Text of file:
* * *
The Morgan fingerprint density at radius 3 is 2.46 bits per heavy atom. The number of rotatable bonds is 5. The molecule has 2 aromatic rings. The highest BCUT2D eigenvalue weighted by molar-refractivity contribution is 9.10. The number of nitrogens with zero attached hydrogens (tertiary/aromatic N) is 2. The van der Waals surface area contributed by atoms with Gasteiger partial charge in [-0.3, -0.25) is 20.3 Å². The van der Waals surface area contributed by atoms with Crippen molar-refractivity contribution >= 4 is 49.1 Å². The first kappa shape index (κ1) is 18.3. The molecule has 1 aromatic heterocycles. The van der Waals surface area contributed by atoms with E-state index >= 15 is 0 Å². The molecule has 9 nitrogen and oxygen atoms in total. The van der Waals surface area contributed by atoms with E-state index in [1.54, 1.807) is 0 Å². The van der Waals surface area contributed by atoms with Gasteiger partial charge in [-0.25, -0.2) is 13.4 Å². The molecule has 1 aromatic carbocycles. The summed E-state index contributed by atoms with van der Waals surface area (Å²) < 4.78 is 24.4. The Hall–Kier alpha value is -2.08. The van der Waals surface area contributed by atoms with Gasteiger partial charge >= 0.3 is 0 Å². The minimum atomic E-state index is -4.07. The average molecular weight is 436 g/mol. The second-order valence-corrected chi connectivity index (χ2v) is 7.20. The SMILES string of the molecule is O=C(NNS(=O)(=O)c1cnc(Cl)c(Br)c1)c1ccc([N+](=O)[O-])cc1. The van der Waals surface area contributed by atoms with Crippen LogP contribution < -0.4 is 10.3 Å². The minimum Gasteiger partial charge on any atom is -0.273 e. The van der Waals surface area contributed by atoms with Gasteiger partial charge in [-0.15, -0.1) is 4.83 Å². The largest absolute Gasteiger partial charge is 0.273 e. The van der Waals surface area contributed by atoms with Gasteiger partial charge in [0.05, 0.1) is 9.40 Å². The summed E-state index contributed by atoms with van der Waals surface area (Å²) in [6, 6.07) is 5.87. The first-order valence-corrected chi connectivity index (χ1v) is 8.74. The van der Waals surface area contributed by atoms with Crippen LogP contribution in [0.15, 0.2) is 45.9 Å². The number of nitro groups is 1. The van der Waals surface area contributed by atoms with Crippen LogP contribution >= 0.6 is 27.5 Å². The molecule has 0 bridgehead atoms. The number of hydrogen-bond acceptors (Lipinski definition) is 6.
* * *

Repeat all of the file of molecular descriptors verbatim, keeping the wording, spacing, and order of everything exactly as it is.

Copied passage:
The Morgan fingerprint density at radius 3 is 2.46 bits per heavy atom. The number of rotatable bonds is 5. The molecule has 2 aromatic rings. The highest BCUT2D eigenvalue weighted by molar-refractivity contribution is 9.10. The number of nitrogens with zero attached hydrogens (tertiary/aromatic N) is 2. The van der Waals surface area contributed by atoms with Gasteiger partial charge in [-0.3, -0.25) is 20.3 Å². The van der Waals surface area contributed by atoms with Crippen molar-refractivity contribution >= 4 is 49.1 Å². The first kappa shape index (κ1) is 18.3. The molecule has 1 aromatic heterocycles. The van der Waals surface area contributed by atoms with E-state index >= 15 is 0 Å². The molecule has 9 nitrogen and oxygen atoms in total. The van der Waals surface area contributed by atoms with E-state index in [1.54, 1.807) is 0 Å². The van der Waals surface area contributed by atoms with Gasteiger partial charge in [-0.25, -0.2) is 13.4 Å². The molecule has 1 aromatic carbocycles. The summed E-state index contributed by atoms with van der Waals surface area (Å²) < 4.78 is 24.4. The Hall–Kier alpha value is -2.08. The van der Waals surface area contributed by atoms with Gasteiger partial charge >= 0.3 is 0 Å². The minimum atomic E-state index is -4.07. The average molecular weight is 436 g/mol. The second-order valence-corrected chi connectivity index (χ2v) is 7.20. The SMILES string of the molecule is O=C(NNS(=O)(=O)c1cnc(Cl)c(Br)c1)c1ccc([N+](=O)[O-])cc1. The van der Waals surface area contributed by atoms with Crippen LogP contribution < -0.4 is 10.3 Å². The minimum Gasteiger partial charge on any atom is -0.273 e. The van der Waals surface area contributed by atoms with Gasteiger partial charge in [-0.15, -0.1) is 4.83 Å². The largest absolute Gasteiger partial charge is 0.273 e. The van der Waals surface area contributed by atoms with Gasteiger partial charge in [0.05, 0.1) is 9.40 Å². The summed E-state index contributed by atoms with van der Waals surface area (Å²) in [6, 6.07) is 5.87. The first-order valence-corrected chi connectivity index (χ1v) is 8.74. The van der Waals surface area contributed by atoms with Crippen LogP contribution in [0.15, 0.2) is 45.9 Å². The number of nitro groups is 1. The van der Waals surface area contributed by atoms with Crippen LogP contribution >= 0.6 is 27.5 Å². The molecule has 0 bridgehead atoms. The number of hydrogen-bond acceptors (Lipinski definition) is 6.